He said a new Cold War would probably be more dangerous and more difficult to manage.

Guterres said the world's two major economic powers should be cooperating on climate and negotiating more robustly on trade and technology.

He acknowledged that several factors are complicating the relationship, including concerns about human rights, online security and territory in the South China Sea.

Two years ago, Guterres warned of the risk of the world splitting in two, with the United States and China creating rival internets, currency, trade, financial rules, and—quote—“their own zero-sum geopolitical and military strategies.”

Pfizer to seek authorization to vaccinate young children » Pfizer announced Monday that a low dosage shot for children ages 5 through 11 provides strong protection against COVID-19.

Senior Vice President, Dr. Bill Gruber said Monday…

GRUBER: We measured the ability of antibodies from children that were vaccinated to kill the virus and how well that matched up [with antibodies] from 16 to 25-year-olds, and it matched very closely.

Pfizer plans to apply for emergency use authorization from the FDA by the end of the month. According to the American Academy of Pediatrics, more than 5 million children have tested positive for COVID-19 since the beginning pandemic. At the beginning of September, new pediatric infections accounted for nearly 29 percent of weekly new cases.

Pfizer studied a dosage of one-third of the adult shot in more than 2,000 elementary-age children. The study is still ongoing, but initial results showed the same number of antibodies and similar or fewer temporary side effects such as a sore arm and low-grade fever.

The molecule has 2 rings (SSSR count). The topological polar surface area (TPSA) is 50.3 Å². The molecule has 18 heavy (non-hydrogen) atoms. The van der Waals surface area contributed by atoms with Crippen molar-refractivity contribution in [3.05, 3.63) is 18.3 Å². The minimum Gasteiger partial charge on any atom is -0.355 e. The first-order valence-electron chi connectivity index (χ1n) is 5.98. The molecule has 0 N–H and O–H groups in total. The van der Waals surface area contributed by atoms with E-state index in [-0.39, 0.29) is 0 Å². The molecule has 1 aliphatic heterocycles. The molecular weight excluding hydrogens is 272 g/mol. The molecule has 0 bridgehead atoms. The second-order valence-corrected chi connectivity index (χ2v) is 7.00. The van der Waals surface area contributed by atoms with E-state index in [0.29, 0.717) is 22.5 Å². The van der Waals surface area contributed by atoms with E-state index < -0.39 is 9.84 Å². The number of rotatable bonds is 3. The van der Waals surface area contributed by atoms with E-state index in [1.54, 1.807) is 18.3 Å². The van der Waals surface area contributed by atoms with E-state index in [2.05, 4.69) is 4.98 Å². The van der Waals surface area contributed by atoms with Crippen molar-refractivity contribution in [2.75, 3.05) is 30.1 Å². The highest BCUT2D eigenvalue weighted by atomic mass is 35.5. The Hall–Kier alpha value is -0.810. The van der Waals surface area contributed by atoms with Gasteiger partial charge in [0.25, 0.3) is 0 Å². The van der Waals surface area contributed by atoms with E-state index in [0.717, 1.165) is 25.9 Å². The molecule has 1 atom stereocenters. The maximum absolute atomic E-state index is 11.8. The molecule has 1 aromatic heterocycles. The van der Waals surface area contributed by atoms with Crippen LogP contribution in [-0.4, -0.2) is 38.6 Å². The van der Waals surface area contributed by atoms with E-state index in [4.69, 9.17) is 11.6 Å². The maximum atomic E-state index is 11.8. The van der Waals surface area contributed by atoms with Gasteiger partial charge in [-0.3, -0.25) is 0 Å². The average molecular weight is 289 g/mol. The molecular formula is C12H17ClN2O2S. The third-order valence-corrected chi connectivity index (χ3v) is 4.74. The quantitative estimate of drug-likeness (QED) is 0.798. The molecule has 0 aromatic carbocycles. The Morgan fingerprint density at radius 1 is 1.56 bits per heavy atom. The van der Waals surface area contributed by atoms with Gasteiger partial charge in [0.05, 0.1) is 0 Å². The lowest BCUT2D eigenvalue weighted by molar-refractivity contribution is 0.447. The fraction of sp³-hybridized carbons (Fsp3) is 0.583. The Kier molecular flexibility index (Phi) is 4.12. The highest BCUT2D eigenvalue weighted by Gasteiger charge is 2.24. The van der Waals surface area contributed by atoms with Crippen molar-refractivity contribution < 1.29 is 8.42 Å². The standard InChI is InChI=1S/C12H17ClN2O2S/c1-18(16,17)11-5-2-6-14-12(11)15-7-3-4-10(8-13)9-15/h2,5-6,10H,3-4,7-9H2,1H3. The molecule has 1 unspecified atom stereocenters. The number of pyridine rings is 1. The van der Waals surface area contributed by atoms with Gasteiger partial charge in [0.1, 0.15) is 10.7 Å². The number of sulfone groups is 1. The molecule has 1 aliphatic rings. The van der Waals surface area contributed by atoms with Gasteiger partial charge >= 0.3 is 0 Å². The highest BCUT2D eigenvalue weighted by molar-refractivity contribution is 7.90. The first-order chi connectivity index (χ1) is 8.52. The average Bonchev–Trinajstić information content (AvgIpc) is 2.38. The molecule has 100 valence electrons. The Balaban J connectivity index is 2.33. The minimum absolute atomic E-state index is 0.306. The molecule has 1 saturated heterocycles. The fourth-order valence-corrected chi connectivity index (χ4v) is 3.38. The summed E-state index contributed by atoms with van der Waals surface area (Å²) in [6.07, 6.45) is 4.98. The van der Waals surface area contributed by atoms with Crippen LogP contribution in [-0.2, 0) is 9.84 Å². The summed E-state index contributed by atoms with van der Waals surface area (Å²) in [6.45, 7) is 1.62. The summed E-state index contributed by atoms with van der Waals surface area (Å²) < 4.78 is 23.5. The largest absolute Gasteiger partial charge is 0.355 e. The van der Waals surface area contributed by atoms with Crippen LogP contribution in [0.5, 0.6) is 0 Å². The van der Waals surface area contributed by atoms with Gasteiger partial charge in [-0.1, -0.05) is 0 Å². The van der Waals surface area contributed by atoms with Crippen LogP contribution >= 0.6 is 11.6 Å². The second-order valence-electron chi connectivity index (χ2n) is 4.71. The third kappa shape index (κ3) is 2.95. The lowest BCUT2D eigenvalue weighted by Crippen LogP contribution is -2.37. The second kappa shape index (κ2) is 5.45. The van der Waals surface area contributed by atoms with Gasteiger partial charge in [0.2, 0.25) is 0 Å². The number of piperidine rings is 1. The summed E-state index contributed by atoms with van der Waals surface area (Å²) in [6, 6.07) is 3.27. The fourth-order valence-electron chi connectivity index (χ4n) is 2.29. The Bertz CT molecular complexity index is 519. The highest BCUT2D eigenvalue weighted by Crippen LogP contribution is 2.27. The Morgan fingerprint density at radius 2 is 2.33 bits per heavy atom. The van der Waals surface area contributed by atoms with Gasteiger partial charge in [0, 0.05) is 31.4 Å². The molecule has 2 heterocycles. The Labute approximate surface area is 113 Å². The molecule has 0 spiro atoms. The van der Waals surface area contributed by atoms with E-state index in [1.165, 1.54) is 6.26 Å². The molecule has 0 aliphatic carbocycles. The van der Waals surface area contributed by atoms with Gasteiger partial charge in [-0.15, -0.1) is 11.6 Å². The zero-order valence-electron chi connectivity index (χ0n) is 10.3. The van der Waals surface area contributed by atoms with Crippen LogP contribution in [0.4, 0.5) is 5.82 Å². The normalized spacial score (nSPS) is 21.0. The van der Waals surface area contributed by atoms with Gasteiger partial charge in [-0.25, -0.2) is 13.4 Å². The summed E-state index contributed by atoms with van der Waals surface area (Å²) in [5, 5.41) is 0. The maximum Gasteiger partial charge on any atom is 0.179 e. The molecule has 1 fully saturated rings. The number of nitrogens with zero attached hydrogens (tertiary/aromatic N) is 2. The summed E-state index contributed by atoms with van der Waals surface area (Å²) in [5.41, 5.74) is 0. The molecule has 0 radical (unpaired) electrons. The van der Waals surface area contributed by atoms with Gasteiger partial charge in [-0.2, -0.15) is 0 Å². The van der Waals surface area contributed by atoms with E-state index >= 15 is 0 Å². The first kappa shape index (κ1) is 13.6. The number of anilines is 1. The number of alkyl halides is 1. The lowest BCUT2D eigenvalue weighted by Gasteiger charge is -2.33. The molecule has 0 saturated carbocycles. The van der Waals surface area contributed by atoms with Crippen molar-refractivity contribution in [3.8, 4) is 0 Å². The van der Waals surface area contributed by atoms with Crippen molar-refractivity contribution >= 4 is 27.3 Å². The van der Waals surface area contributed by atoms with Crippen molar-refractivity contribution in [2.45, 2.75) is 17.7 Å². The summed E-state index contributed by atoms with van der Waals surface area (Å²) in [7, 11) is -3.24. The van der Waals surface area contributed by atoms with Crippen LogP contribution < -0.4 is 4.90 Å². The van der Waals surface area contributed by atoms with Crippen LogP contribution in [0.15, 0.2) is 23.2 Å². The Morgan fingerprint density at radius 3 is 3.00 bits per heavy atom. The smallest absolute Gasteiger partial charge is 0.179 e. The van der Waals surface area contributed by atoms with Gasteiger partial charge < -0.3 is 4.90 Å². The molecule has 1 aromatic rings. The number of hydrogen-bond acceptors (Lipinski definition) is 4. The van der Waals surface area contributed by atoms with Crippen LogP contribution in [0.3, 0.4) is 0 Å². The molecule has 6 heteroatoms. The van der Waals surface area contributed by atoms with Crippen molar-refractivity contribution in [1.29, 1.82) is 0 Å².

Moderna is also conducting a pediatric study. Both companies are testing the vaccine with children as young as 6 months old and expect to release results later this year.

Shooting at Russian university leaves 6 dead, 28 hurt » A student opened fire Monday at a university in Russia, killing at least six people and wounding dozens more. WORLD’s Anna Johansen Brown. has more.

ANNA JOHANSEN BROWN, REPORTER: Video footage showed a black-clad, helmeted figure striding on a campus sidewalk cradling a long-barreled weapon. Moments later, the suspect walked inside and opened fire.

During the attack, students and staff at Perm State University locked themselves in rooms. And Russian news sites showed footage of some students jumping out of second-story windows.

The school is in the city of Perm, about 700 miles east of Moscow.

The shooter reportedly had a permit for a pump action shotgun, though it’s not clear if that was the weapon used in the attack.

Police shot and wounded the suspect before arresting him. Russian authorities are investigating the attack.

Reporting for WORLD, I’m Anna Johansen Brown.

I’m Kent Covington. For more news, features, and analysis, visit us at wng. org. 


WORLD Radio transcripts are created on a rush deadline. This text may not be in its final form and may be updated or revised in the future. Accuracy and availability may vary. The authoritative record of WORLD Radio programming is the audio record.